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National Museum of Nuclear Science & History


Oral History
Louis Turner’s Interview
February 6, 2015
[Interviewed by Cynthia Kelly and Tom Zannes.] Tell us your name. Louis Turner: My name is Louis Turner.  L-O-U-I-S T-U-R-N-E-R. I’m a metallurgical engineer. Graduated in 1941 from the Colorado School of Mines. I was working in Denver Ordnance Plant when I was asked if I would go to Chicago by DuPont. They wouldn’t tell […]
Oral History
Jack Hefner’s Interview
July 9, 2014
S. L. Sanger: This is Hefner on June 11, 1986, interviewed at his residence in Richland. Jack Hefner: The plant at Oak Ridge was operating to make enough samples of plutonium, so they could learn how to separate here at Hanford. Very few people said a great deal about that and knew much about it. […]
Oral History
Harry Kamack’s Interview
May 15, 2013
[Interviewed by Cindy Kelly and Tom Zannes.] Tell us your name. Harry Kamack: I’m Harry Kamack. K-A-M-A-C-K.   Tell us where you’re from. Kamack: Well, I was born and raised in Connecticut, and when I was in high school my father was transferred to Atlanta. So I went to Georgia Tech, got a degree in […]
Oral History
Max Gittler’s Interview
February 28, 2013
Alexandra Levy: All right, we are here on December 28, 2012 with Max Gittler. Please say your name and spell it. Max Gittler: Max Gittler, M-a-x G-i-t-t-l-e-r. Levy: Where are you from? Gittler: New York, New York City, the Bronx. Levy: So how did you become involved in the Manhattan Project? Gittler: I was going to […]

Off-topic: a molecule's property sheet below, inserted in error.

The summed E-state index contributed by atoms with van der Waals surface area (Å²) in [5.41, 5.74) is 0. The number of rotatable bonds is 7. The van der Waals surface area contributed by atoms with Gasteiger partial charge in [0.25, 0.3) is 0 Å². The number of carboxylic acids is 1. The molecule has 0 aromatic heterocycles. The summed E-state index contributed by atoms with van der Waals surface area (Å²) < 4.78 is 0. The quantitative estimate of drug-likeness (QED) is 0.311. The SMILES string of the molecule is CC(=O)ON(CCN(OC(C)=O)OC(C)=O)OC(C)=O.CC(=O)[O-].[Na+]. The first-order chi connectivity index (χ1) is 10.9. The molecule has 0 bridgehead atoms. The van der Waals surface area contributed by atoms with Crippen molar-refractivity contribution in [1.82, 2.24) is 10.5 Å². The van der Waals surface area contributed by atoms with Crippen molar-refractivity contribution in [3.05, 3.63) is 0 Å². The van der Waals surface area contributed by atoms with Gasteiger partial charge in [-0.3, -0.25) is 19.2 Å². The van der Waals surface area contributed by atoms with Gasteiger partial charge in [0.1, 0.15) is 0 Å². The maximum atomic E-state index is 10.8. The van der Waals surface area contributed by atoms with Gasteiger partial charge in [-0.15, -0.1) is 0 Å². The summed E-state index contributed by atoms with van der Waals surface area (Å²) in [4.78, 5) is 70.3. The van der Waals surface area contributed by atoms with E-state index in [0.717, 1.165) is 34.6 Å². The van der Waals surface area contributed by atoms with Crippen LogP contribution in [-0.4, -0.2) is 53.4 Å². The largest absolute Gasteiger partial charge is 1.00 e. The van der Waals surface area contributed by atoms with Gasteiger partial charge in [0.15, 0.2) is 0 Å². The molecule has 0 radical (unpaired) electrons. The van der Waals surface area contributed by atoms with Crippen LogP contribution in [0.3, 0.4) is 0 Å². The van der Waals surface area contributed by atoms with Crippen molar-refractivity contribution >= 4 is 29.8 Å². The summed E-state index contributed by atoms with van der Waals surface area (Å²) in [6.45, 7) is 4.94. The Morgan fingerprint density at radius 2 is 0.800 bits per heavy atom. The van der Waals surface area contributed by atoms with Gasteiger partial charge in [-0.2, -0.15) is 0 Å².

X-10 Plant
September 24, 2012
The X-10 Graphite Reactor was the first reactor built after the successful experimental “Chicago Pile I” at the University of Chicago.  On December 2, 1942, using a lattice of graphite blocks and uranium rods, Enrico Fermi proved that a nuclear chain reaction could be controlled. Scientists knew that it would only be a matter of […]
Oak Ridge, TN
August 21, 2012
In 1942, General Leslie Groves approved Oak Ridge, Tennessee, as the site for the pilot plutonium plant and the uranium enrichment plant. Manhattan Project engineers had to quickly build a town to accommodate 30,000 workers–as well as build the enormously complex plants. “Site X” By the time President Roosevelt authorized the Manhattan Project on December […]